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Bistro Bows In

Bruce Schoenfeld
From the Print Edition:
Rudy Giuliani, Nov/Dec 01

(continued from page 2)

 

THE VISION

Bellagio had been a phenomenal opportunity, an unprecedented stage, so Mina had felt comfortable creating another Aqua, a concept that he knew would work. But with the economy waning, he wonders, how many great restaurants can Las Vegas support?

He also doesn't want to do fish again. Mina offers to put Aziz in touch with another chef who might be hungrier, eager for a break. But Aziz won't give up. Another Mina restaurant in Las Vegas makes sense for several reasons, he argues. Mina already has a client base from Aqua. He has infrastructure and staff here. And while Aqua was created by Condy, this is a chance to succeed in America's most competitive restaurant environment with a concept of his own. Aziz wants Mina to know that he isn't wedded to fish. Perhaps there's something else Mina has wanted to do?

There is. In 1990, Mina had worked briefly as the pastry chef at the Hotel Bel Air in Los Angeles. What he proposes now is a restaurant built around a giant oven. He wants to put the oven in the dining room, where everyone can see it. He'll bake his own bread, turn out variations on the lobster pie that's so popular at Aqua, make great desserts.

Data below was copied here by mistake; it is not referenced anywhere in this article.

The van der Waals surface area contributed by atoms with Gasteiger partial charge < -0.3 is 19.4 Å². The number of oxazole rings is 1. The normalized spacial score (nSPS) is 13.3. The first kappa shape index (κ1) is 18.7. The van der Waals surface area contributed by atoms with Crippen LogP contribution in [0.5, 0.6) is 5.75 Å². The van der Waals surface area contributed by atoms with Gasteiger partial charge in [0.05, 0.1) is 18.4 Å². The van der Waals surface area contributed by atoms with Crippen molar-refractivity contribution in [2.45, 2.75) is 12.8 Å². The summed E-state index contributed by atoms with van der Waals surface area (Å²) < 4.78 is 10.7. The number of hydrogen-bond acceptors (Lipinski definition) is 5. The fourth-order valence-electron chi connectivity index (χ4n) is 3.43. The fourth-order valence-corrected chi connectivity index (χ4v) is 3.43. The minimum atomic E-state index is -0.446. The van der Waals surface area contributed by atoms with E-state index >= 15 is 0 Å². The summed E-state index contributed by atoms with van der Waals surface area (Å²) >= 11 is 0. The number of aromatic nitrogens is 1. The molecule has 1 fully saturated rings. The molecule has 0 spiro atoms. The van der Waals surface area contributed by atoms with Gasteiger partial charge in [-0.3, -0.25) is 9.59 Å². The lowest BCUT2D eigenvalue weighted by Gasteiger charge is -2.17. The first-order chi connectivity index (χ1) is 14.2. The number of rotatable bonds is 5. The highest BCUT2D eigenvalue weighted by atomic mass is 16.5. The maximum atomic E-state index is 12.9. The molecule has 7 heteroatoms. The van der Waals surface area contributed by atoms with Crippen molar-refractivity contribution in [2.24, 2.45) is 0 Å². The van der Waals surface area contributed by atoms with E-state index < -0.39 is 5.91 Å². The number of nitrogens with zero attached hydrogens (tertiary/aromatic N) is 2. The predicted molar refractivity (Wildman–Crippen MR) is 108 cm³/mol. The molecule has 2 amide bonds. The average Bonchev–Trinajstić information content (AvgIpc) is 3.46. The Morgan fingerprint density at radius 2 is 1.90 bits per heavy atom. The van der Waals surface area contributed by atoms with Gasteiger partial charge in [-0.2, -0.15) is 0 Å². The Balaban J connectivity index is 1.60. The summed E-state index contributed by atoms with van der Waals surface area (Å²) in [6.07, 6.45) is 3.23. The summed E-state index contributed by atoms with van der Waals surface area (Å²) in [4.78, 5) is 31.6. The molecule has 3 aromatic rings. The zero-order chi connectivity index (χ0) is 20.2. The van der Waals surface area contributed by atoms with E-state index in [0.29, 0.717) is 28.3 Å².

Aziz is intrigued, but worried. In the desert, with temperatures reaching 110 degrees, anything that might generate too much heat must be avoided. He's starting to sweat just thinking about an oven in a dining room. Nevertheless, he wants Mina, and Mina wants an oven, so Aziz asks the MGM's engineers. They propose shooting the hot air generated by the oven out through the walls of the hotel and replacing it with cold air. The only problem, they admit, is that the solution is merely theoretical. In practice, it probably won't work.

Aziz decides to move ahead with a concept for an oven-based restaurant, but with a conventional kitchen oven. He commissions Tony Chi, who had designed Aqua, to do a rendering. When Mina sees it, his face drops. "It has everything I want," he says. "Except the oven."

Aziz is worried that Mina, who hasn't signed a deal, will back out. He's almost as worried that Mina will continue, but without enthusiasm. The project is teetering now, its outcome in doubt. Then, dramatically, the engineers call back. They've concocted a way to keep a dining room cool despite a massive oven. Aziz doesn't wait for the details. He calls Mina immediately.

In Mina's vision, the oven is set against one wall of the dining room, with a service table in front. There'll be no beautifying of the food out of sight of the patrons, he ordains. It will emerge from the oven, be plated, get sent out. Mina even thinks he knows the oven he wants. It's at the Las Vegas outpost of La Brea Bakery, which bakes bread for the Bellagio. La Brea has outgrown it; Mina sees it and pronounces it perfect.

 


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